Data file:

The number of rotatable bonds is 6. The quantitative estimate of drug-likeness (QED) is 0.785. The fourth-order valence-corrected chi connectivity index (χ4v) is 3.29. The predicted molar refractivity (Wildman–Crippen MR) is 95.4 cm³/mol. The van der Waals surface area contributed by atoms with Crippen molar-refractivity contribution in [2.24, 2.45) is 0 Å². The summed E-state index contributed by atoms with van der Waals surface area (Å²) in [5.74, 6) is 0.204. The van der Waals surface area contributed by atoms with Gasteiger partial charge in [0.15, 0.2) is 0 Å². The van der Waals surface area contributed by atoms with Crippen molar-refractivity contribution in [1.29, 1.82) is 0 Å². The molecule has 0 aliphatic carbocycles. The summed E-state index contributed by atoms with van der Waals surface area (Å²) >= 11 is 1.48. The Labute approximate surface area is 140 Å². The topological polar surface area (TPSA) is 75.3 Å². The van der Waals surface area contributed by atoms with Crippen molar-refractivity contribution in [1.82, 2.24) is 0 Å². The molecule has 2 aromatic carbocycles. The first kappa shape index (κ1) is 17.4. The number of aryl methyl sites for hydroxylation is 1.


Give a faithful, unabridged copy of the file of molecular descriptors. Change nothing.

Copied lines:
The number of rotatable bonds is 6. The quantitative estimate of drug-likeness (QED) is 0.785. The fourth-order valence-corrected chi connectivity index (χ4v) is 3.29. The predicted molar refractivity (Wildman–Crippen MR) is 95.4 cm³/mol. The van der Waals surface area contributed by atoms with Crippen molar-refractivity contribution in [2.24, 2.45) is 0 Å². The summed E-state index contributed by atoms with van der Waals surface area (Å²) in [5.74, 6) is 0.204. The van der Waals surface area contributed by atoms with Gasteiger partial charge in [0.15, 0.2) is 0 Å². The van der Waals surface area contributed by atoms with Crippen molar-refractivity contribution in [1.29, 1.82) is 0 Å². The molecule has 0 aliphatic carbocycles. The summed E-state index contributed by atoms with van der Waals surface area (Å²) >= 11 is 1.48. The Labute approximate surface area is 140 Å². The topological polar surface area (TPSA) is 75.3 Å². The van der Waals surface area contributed by atoms with Crippen molar-refractivity contribution in [1.82, 2.24) is 0 Å². The molecule has 2 aromatic carbocycles. The first kappa shape index (κ1) is 17.4. The number of aryl methyl sites for hydroxylation is 1.